She was treated as case of right forearm abscess secondary to domestic cat bite. Intravenous amoxicillin-clavulanic acid 1.2 grams 8-hourly was started empirically. Prompt incision and drainage of the abscess with wound debridement was done under emergency operation. Pus and tissue samples were sent for microbiological culture.
Intravenous amoxicillin-clavulanic acid was continued post operatively at the similar dose. The pus and tissue cultures grew Pasteurellamultocida, which were susceptible to amoxicillin-clavulanic acid and ciprofloxacin. The antibiotic was continued intravenously for 10 days. She was discharged well with oral amoxicillin-clavulanic acid for one week. Upon discharged both white cell count and C-reactive protein were normalized. Repeated tissue and pus cultures were no growth.
Pasteurellamultocida is an inhabitant of oropharyngeal and gastrointestinal tracts of the cats and many other animals1. Human infection is usually zoonotic in nature and in most case occur after animal bite2,4,5. In our case cat bite was the mode of transmission of the infection. Other modes of transmission have been reported which include animal licking on the open wound and inhalation of animal aerosols6. Surprisingly there is also report on vertical transmission occurred in human7.
Clinical manifestation depends on mode of transmission. In animal biting the cat is found to be the most common mode of acquisition, thus skin and soft tissue infection becomes the most common infection in humans. In most of the cases, the infection appears as non-purulent cellulitis, lymphangitis or both8. This is followed by purulent wound with or without abscess formation8. Our case the patient presented with purulent type of infection with abscess formation. Cellulitis occurs hours to few days at the bite site2. However, in another study, respiratory tract infections were found to be the most common clinical presentation of Pasteurellamultocida infection followed by skin and soft tissue infections9.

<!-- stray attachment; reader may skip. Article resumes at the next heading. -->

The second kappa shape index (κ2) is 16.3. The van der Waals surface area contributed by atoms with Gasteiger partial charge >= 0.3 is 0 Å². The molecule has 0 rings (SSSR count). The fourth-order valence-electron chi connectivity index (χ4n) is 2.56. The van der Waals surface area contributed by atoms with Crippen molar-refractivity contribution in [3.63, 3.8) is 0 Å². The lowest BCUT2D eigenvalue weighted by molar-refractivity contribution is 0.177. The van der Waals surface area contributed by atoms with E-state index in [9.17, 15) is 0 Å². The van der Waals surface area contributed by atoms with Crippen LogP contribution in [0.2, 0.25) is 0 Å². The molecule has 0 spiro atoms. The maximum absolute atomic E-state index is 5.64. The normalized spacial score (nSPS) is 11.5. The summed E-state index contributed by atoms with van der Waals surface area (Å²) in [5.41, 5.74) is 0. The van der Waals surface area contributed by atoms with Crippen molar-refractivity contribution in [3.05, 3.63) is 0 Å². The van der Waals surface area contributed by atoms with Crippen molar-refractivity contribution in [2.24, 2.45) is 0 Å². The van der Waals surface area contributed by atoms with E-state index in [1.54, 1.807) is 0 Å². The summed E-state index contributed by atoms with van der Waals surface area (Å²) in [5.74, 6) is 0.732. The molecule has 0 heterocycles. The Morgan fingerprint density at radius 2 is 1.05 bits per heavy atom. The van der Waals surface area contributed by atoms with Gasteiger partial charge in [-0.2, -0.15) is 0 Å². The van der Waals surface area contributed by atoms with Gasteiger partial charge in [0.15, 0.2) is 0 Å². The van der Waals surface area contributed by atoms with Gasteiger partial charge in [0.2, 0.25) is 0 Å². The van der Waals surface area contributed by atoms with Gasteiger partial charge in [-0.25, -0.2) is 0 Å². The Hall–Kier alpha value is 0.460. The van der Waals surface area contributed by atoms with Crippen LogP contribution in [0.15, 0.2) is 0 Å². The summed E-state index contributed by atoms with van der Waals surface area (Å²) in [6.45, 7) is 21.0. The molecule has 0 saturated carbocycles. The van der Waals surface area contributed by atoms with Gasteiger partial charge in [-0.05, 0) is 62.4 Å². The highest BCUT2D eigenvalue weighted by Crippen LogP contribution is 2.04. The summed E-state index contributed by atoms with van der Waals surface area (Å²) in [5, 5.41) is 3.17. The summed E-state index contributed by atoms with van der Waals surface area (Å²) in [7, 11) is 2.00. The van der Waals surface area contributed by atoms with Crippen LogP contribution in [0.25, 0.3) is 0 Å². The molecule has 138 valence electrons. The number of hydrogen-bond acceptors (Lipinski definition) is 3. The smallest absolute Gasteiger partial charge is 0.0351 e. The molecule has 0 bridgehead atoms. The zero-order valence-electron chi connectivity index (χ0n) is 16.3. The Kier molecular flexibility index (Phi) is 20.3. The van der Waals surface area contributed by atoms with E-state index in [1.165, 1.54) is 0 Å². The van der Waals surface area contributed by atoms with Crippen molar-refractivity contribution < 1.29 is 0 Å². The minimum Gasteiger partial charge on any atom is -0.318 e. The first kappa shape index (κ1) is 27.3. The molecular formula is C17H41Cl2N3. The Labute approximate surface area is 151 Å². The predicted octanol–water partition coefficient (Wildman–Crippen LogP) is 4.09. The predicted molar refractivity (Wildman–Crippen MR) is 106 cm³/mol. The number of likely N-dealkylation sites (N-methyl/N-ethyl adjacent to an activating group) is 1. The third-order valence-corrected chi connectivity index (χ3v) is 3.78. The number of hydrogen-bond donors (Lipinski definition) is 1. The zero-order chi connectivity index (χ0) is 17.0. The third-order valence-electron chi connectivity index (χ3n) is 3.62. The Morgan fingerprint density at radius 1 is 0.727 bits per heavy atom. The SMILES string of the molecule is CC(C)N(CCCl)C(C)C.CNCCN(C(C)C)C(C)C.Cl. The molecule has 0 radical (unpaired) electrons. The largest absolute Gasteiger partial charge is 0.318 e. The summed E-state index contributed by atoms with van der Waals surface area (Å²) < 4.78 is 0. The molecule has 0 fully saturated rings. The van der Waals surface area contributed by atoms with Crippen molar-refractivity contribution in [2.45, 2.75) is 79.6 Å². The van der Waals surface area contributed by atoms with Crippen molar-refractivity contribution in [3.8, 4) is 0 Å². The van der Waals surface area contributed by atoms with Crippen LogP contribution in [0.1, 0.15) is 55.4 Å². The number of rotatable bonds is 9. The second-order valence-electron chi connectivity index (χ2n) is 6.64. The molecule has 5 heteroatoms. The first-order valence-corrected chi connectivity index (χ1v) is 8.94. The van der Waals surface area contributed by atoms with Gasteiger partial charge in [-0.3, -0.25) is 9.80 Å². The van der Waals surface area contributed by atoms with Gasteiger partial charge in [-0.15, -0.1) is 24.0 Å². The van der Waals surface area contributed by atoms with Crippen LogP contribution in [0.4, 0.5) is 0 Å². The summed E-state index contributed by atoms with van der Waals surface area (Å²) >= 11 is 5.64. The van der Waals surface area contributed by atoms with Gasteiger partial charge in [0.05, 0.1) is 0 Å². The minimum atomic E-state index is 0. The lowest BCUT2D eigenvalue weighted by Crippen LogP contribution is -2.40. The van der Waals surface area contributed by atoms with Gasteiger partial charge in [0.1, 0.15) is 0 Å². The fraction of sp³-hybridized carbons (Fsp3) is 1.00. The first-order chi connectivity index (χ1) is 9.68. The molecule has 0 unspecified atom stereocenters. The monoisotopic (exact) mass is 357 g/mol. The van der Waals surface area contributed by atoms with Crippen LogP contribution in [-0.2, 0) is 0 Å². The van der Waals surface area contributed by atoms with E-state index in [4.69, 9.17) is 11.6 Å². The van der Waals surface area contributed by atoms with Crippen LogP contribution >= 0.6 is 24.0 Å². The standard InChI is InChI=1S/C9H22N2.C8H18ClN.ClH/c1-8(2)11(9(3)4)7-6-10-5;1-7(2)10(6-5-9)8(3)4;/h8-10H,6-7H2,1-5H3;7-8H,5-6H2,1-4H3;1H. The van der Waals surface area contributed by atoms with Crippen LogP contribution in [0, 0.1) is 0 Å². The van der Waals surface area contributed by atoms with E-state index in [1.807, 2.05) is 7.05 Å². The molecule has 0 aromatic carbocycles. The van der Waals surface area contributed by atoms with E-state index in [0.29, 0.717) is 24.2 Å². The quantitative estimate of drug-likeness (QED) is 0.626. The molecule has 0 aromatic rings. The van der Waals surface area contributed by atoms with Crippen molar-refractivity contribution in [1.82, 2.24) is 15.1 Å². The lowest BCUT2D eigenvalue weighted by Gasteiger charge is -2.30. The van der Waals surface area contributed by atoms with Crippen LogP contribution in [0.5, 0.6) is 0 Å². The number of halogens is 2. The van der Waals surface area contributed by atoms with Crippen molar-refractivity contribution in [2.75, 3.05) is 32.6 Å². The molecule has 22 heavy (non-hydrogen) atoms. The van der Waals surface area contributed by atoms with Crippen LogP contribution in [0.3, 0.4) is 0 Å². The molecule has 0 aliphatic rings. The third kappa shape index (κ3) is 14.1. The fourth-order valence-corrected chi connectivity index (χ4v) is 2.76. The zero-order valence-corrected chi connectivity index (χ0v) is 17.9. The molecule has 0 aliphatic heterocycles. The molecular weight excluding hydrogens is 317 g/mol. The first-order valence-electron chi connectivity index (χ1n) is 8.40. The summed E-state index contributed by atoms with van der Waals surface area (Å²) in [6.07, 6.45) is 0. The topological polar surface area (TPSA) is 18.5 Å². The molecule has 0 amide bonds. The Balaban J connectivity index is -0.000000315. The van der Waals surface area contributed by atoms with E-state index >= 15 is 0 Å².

Human infections following cat bites are frequently polymicrobial particularly if it is associated with abscess formation8. In abscesses, mixed aerobic and anaerobic infections are common. This did not occur in our case as we managed to isolate only Pasteurellamultocida in the pus and tissue specimens from our patient. Our anaerobic culture showed no anaerobic bacteria isolated. Pasteurellamultocidais a non-fastidious organism and it is not difficult to isolate them in clinical specimens. They grow well on blood agar but do not grow on Mac Conkey agar. They are non-motile and cytochrome oxidase positive. API 20NE commercial kit was shown and proved to be the best identification kit to identify these bacteria. API 20NE performed better than API20E for this purpose3. Here we used API20NE to help us identify the isolate as Pasteurella multocida.